What is Splooting?

By Josie F. Turner, Journalist specialized in Animal Welfare. Updated: August 27, 2019
What is Splooting?

Splooting is a relatively new term for an ancient phenomenon. It is the process by which an animal can spread themselves out on the ground as flat as possible with their legs outstretched. Social media has been awash with documentation of this fascinating phenomenon in the form of videos and pictures. The reason these images are so popular is because there is something inherently hilarious about a splooting animal. Their posture looks improbable and, in some ways, almost human. While most of the viral videos are of dogs, it may be something other animals are also capable of.

To find out more, AnimalWised not only answers the question what is splooting? We also look into which animals enjoy the practice, why they might sploot in the first place and if there are any health concerns related to it.

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What is a sploot?

A sploot is a position which certain animals take up. It involves an animal lying down on their belly and stretching out their legs both in front of and behind them. Dogs can lie down in many different ways, often leaning on their side to curl up and get comfortable. Splooting isn't as common and not all dogs will choose to sploot. This may not be down to their breed, but simple personal preference. Just as some people will sit down on a chair with their legs crossed, in a lotus position or spread out wide, dogs may choose to sploot or not to sploot.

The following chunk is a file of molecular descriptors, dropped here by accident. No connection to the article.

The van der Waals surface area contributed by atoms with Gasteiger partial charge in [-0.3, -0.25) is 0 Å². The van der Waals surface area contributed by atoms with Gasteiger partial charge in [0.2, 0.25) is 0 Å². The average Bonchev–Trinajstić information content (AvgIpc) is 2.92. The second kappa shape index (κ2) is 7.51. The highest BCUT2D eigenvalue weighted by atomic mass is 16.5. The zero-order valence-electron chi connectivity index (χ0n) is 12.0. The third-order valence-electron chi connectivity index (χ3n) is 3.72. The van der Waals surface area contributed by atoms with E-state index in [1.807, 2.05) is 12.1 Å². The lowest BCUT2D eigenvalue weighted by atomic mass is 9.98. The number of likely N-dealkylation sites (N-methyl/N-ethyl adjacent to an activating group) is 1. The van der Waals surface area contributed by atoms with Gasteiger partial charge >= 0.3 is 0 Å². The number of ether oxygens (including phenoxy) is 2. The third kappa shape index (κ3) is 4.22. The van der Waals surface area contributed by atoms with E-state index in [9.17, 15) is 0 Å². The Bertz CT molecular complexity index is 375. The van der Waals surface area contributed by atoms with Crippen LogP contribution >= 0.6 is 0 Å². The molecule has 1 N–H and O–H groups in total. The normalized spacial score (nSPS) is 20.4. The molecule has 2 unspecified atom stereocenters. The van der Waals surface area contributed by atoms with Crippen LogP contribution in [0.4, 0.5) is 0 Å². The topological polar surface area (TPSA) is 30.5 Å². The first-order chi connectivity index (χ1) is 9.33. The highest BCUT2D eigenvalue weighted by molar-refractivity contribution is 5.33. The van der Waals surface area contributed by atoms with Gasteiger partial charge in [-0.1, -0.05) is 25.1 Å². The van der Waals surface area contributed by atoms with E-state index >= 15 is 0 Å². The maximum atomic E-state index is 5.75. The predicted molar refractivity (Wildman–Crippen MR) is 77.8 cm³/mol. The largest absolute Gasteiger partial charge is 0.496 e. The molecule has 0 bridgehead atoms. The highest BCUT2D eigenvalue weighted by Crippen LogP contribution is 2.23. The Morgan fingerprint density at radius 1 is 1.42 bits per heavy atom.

The reason why many people find images or videos of animals splooting so funny is because there is something comical about it. It often contorts their body in such a way that the animal looks a bit dopey or silly. However, it's unlikely dogs do it to get a rise out of heir human companions. There are more practical reasons why dogs and other animals sploot.

Why do dogs sploot?

While splooting is a recognized phenomenon in animals, particularly dogs, it doesn't have much scientific study. What has been recorded is the importance of space and comfort, one of the many reasons it is important not to keep dogs in confined spaces[1]. Dogs need to be able to stretch out their limbs and body, especially if they are active dogs. Like humans, they need to keep their muscles limber or they can cramp and become less useful. Splooting allows them to stretch their full body as much as possible.

Another reason dogs sploot is due to the weather. Dogs will often dig into the earth on a hot day to get to the cooler layer under the topsoil. They will then lay down on top to cool their body. Splooting has a similar effect, allowing them to stretch out their body to regulate temperature. If a dog is too cold, they are more likely to curl up to conserve body heat. If they are too hot, they may sploot for the opposite effect.

Another reason a dog may sploot is to relax. Just as we may stretch out in bed, a dog will stretch to chill out. They may even sploot out of exhaustion, collapsing into the sploot as they struggle to stay upright.

What is Splooting? - Why do dogs sploot?

Can all dogs sploot?

Individual dog breeds have been bred for different purposes. A Greyhoud has long spindly legs which can be awkward when lying down, but incredible for running at speed. Others, have short legs for ratting or chasing other vermin, keeping closer to the ground to attack their prey. A breed's leg type will determine whether or not it can sploot. A greyhound's long legs means it is difficult for them to take up this position. A shorter legged dog will find it much easier as they can sploot with ease. This is why Corgis are particularly known for their splooting. It seems that Corgis splooting is more natural than other breeds as they have been documented doing it more, although this is hard to quantify. It is likely their long bodies and short legs make splooting an easy way for them to rest.